ANI, The Statesman, October 22, 2022
As a result of strict parenting, the way the body perceives the children’s DNA might alter. Children who grow up with restrictions may have these modifications “hard-wired” into their DNA, increasing their biological risk of depression in adolescence and later in life.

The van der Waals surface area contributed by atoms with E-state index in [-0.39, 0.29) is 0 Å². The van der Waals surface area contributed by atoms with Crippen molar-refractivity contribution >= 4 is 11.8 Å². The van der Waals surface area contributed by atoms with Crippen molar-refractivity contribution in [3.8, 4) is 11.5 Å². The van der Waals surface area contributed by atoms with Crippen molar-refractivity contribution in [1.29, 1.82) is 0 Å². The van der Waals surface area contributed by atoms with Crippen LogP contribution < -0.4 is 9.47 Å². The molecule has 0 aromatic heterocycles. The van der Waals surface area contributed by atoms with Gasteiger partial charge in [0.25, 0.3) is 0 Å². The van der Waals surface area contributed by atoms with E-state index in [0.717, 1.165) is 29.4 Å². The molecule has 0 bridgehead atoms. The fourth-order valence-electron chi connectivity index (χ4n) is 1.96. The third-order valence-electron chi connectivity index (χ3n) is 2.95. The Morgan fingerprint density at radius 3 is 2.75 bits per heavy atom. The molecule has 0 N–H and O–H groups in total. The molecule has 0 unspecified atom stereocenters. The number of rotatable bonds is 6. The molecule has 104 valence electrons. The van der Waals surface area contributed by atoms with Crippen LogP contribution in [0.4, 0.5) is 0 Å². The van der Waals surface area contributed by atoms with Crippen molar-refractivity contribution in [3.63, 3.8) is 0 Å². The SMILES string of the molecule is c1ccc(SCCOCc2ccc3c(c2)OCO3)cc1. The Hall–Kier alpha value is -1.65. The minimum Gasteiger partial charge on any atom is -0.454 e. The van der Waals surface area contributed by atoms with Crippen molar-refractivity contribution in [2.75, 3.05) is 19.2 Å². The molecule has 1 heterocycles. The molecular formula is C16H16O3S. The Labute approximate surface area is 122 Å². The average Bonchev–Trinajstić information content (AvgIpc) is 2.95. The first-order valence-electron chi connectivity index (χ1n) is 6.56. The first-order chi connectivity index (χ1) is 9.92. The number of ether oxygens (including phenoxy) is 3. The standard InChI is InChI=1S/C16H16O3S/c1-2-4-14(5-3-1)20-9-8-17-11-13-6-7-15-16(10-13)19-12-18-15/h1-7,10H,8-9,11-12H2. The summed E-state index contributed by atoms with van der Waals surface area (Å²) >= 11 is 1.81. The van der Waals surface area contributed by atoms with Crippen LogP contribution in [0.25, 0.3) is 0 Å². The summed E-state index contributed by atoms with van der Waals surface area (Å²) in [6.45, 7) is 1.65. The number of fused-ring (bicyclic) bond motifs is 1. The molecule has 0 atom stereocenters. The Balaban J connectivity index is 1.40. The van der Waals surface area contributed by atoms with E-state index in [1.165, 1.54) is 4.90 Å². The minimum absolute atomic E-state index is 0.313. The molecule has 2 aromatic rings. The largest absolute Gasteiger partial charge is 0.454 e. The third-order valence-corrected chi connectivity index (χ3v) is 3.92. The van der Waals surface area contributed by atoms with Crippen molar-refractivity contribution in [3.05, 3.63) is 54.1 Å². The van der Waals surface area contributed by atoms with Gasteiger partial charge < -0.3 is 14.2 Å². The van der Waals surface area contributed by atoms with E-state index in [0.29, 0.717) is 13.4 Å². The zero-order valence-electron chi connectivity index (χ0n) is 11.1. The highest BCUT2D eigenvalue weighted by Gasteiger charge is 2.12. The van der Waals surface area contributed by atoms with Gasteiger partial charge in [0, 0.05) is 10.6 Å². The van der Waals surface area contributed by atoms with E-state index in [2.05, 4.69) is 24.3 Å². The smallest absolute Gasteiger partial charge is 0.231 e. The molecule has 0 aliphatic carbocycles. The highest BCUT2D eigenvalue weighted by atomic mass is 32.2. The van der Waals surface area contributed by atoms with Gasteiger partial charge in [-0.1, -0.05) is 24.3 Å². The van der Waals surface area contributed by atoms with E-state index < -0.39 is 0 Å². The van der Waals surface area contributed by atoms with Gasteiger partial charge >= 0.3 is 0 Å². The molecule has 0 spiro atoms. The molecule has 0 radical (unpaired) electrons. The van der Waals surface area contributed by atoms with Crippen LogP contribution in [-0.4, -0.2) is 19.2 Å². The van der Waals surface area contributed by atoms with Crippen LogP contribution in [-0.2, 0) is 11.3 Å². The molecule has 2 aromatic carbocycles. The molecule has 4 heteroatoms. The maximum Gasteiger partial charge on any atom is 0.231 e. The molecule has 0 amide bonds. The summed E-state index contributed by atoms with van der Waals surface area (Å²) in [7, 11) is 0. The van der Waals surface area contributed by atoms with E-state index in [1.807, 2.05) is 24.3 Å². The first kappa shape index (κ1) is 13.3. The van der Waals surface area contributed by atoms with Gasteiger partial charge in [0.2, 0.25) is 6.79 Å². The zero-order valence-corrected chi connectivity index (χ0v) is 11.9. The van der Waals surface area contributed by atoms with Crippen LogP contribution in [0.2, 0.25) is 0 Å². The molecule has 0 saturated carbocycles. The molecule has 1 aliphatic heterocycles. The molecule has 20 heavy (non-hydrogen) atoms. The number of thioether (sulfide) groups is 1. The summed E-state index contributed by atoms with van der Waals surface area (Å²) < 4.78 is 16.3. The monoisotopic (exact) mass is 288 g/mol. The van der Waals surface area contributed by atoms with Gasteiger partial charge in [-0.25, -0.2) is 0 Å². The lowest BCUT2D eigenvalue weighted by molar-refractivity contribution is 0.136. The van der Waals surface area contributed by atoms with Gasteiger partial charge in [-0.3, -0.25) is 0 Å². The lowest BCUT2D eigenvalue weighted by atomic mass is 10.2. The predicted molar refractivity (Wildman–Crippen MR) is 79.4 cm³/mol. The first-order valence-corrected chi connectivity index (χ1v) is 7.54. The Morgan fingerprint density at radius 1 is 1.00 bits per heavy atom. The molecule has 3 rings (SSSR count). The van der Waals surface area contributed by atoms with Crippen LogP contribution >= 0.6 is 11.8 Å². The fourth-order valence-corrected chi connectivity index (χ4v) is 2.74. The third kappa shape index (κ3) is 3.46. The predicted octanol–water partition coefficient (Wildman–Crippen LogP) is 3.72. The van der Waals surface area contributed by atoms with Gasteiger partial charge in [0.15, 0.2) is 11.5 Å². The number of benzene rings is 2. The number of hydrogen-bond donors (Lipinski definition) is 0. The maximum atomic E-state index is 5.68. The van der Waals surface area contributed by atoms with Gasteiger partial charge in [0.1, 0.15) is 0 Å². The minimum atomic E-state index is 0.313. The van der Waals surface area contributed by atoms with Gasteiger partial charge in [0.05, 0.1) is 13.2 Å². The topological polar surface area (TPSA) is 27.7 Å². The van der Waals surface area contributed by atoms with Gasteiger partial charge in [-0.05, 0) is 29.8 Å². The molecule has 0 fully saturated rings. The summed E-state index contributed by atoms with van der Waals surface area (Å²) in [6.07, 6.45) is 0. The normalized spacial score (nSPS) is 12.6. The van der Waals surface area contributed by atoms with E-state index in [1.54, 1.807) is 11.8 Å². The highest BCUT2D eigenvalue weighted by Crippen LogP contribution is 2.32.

Presenting the work at the ECNP Congress in Vienna, Dr Evelien Van Assche said: “We discovered that perceived harsh parenting, with physical punishment and psychological manipulation, can introduce an additional set of instructions on how a gene is read to become hard-wired into DNA. We have some indications that these changes themselves can predispose the growing child to depression. This does not happen to the same extent if the children have had a supportive upbringing”. The researchers from the University of Leuven in Belgium chose 21 teenagers who said their parents were good parents (for example, they were supportive and gave their kids freedom), and then compared them to 23 teenagers who said their parents were tough parents (for example, manipulative behaviour, physical punishment, excessive strictness). All of the adolescents ranged in age from 12 to 16, with a mean age of 14 for both groups. 11 adolescents in each group were boys, indicating that the two groups were comparable in terms of age and the distribution of boys to girls. Many people who had strict parenting displayed early, subclinical indicators of depression.